The interesting thing is that in an exclusive interview on September 28, 2001, the Pakistani paper, Ummat reported that bin Laden categorically denies his involvement in the 9/11 attacks.

He may be lying, but why would he deny the attack if it had been so massive. If he did lie, how did he pull off such a grandly horrific event based on his circumstances and why did we do nothing to stop it?

All of this impacts Mr. al-Hajj because what happened after 9-11-01 became a war against people who looked like Mr. al-Hajj. I remember being told about terrorist cells in this country and people around me looked at every Middle Eastern person like they may be guilty of terrorism. 

You can desire to look forward with all of your heart, but we need to understand why we were told to look at people this way. We need to know that we really went after the real “bad guys,” if we are to be safe in the future. We need to be confident in out leaders that they are on the side of justice and are impartial to bias.

One person who went around the country in 2002 talking about what was known and unknown at the time was Michael Ruppert, a former LAPD narcotics investigator who discovered CIA trafficking in drugs in 1977. Here is his timeline for 9-11-01.

Mr. Ruppert cited many incidents where we were warned about 9-11-01 and did not respond to the warnings. Why? What was going on at the time?

The strange thing about 2001 is that the Bush Administration was in negotiations with the Taliban regarding the Turkmenistan–Afghanistan–Pakistan–India Pipeline (TAPI). According to John Foster, a Canadian energy economist, in the Journal of Energy Security article entitled, Afghanistan, the TAPI Pipeline, and Energy Geopolitics:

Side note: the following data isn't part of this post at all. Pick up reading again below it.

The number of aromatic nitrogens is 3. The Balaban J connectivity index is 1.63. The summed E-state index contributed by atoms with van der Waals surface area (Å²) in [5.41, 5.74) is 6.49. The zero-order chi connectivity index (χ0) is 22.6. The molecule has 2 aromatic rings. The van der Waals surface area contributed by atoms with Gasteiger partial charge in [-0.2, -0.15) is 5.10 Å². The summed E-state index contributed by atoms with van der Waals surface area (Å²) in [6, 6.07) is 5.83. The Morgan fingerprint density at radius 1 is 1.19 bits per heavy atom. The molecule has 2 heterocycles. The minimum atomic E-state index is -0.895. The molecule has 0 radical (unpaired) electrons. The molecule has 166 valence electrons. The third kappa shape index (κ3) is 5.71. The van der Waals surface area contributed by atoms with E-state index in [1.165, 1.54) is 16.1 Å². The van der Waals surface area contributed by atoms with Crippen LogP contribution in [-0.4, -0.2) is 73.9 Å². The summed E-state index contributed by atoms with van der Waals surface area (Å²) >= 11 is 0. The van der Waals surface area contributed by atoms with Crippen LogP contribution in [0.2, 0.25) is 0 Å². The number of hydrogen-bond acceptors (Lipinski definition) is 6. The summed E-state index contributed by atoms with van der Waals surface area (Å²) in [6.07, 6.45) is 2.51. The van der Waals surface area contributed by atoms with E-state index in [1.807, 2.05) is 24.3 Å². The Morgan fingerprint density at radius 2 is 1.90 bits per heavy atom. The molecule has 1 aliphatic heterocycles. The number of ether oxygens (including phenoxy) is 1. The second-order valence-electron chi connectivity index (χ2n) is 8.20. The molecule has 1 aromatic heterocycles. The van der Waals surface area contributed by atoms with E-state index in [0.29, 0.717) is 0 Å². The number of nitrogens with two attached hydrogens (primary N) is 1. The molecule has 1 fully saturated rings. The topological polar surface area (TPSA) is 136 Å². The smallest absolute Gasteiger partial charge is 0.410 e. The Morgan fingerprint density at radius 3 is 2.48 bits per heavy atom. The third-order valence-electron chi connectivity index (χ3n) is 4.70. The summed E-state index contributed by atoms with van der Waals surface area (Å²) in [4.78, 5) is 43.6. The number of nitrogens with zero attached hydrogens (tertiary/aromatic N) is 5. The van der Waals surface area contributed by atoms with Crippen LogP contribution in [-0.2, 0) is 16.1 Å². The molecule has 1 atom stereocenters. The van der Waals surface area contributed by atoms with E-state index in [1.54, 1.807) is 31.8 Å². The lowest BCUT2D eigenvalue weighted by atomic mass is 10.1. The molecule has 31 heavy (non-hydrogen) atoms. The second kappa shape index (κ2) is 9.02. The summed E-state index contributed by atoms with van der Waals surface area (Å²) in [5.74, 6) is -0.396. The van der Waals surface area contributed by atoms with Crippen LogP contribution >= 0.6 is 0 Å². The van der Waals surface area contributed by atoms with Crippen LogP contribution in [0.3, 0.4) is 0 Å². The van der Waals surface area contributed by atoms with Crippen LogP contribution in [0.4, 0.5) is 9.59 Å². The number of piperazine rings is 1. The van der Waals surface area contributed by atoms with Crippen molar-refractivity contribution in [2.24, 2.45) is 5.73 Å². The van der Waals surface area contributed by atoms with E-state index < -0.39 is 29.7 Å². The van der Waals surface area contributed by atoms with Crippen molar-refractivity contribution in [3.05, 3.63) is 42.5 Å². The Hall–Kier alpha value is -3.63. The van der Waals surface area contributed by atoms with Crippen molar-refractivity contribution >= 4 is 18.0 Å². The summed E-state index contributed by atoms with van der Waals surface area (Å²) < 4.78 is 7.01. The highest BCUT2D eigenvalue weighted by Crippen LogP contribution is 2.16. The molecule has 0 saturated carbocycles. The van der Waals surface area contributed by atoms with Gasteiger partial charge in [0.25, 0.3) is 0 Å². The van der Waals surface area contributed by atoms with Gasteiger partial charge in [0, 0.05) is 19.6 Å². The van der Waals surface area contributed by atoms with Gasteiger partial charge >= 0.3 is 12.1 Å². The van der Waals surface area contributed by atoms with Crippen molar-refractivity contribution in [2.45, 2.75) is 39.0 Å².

“The US has promoted the TAPI pipeline since the 1990s. When the Taliban was governing Afghanistan, two consortia vied for the right to take on the project, one led by Unocal (an American firm) and the other by Bridas (an Argentinean firm). The US government supported the Unocal consortium. US negotiators participated in the Six-plus-Two conferences (the six countries bordering Afghanistan plus the US and Russia) from 1997 to 2001. The aim was to convince the Taliban to form a government of national unity.  

“At the time, the Taliban controlled 90 percent of Afghanistan but not the area held by the Afghan Northern Alliance. Unocal testified to Congress that the pipeline “cannot begin construction until an internationally recognized Afghanistan government is in place. For the project to advance, it must have international financing, government-to-government agreements and government-to-consortium agreements.” The Bush Administration urged the Taliban regime to form a government of national unity that would include the northern tribes. Bridas took a different approach—they negotiated separately with different tribes. The president of Bridas spent eight months visiting tribes along the pipeline route and reportedly had secured their cooperation for the venture.

“Negotiations with the Taliban broke down in July 2001, just before the attacks of September 11. In October, the US ousted the Taliban, with the assistance of the Northern Alliance. The Pashtun—roughly 40 percent of the population—are a major source of Taliban insurgents, and the pipeline route goes through the Pashtun area in both Afghanistan and Pakistan. There are about 30 million Pashtuns on both sides of the Afghan-Pakistan border. It’s an artificial border—the so-called Durand Line that was imposed by British India in 1893. It was drawn intentionally to break up the Pashtun tribes. In fact, Pashtuns in Kandahar were independent from Kabul for ages, and, until recently, Pashtuns in Pakistan were relatively independent from Islamabad.”